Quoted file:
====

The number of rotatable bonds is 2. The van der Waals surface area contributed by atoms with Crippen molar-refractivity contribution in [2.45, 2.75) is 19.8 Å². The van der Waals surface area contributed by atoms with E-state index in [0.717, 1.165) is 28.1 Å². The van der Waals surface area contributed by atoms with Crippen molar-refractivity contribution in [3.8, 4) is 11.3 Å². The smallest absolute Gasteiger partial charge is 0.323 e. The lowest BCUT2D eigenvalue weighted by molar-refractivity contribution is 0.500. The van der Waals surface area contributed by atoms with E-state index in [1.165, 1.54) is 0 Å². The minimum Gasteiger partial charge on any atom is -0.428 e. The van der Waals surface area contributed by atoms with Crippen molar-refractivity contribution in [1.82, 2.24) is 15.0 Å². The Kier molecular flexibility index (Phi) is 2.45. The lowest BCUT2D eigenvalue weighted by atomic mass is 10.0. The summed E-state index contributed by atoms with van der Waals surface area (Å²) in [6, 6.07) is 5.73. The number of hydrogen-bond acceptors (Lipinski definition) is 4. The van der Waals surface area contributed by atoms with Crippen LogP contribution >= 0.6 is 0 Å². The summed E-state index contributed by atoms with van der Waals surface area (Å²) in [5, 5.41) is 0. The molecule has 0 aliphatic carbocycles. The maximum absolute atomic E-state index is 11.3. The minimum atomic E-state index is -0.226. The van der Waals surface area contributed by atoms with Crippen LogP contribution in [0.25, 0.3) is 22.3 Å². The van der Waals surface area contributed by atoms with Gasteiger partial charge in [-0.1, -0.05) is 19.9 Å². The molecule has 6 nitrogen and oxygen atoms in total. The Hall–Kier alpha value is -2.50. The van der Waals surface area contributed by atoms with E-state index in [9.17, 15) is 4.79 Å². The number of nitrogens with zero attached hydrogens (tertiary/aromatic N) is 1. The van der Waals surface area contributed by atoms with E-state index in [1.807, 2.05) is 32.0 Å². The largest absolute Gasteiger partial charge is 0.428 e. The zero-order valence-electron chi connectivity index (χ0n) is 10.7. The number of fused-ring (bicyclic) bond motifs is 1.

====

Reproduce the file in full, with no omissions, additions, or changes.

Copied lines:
The number of rotatable bonds is 2. The van der Waals surface area contributed by atoms with Crippen molar-refractivity contribution in [2.45, 2.75) is 19.8 Å². The van der Waals surface area contributed by atoms with E-state index in [0.717, 1.165) is 28.1 Å². The van der Waals surface area contributed by atoms with Crippen molar-refractivity contribution in [3.8, 4) is 11.3 Å². The smallest absolute Gasteiger partial charge is 0.323 e. The lowest BCUT2D eigenvalue weighted by molar-refractivity contribution is 0.500. The van der Waals surface area contributed by atoms with E-state index in [1.165, 1.54) is 0 Å². The minimum Gasteiger partial charge on any atom is -0.428 e. The van der Waals surface area contributed by atoms with Crippen molar-refractivity contribution in [1.82, 2.24) is 15.0 Å². The Kier molecular flexibility index (Phi) is 2.45. The lowest BCUT2D eigenvalue weighted by atomic mass is 10.0. The summed E-state index contributed by atoms with van der Waals surface area (Å²) in [6, 6.07) is 5.73. The number of hydrogen-bond acceptors (Lipinski definition) is 4. The van der Waals surface area contributed by atoms with Crippen LogP contribution >= 0.6 is 0 Å². The summed E-state index contributed by atoms with van der Waals surface area (Å²) in [5, 5.41) is 0. The molecule has 0 aliphatic carbocycles. The maximum absolute atomic E-state index is 11.3. The minimum atomic E-state index is -0.226. The van der Waals surface area contributed by atoms with Crippen LogP contribution in [0.25, 0.3) is 22.3 Å². The van der Waals surface area contributed by atoms with Gasteiger partial charge in [-0.1, -0.05) is 19.9 Å². The molecule has 6 nitrogen and oxygen atoms in total. The Hall–Kier alpha value is -2.50. The van der Waals surface area contributed by atoms with E-state index in [9.17, 15) is 4.79 Å². The number of nitrogens with zero attached hydrogens (tertiary/aromatic N) is 1. The van der Waals surface area contributed by atoms with E-state index in [1.807, 2.05) is 32.0 Å². The largest absolute Gasteiger partial charge is 0.428 e. The zero-order valence-electron chi connectivity index (χ0n) is 10.7. The number of fused-ring (bicyclic) bond motifs is 1.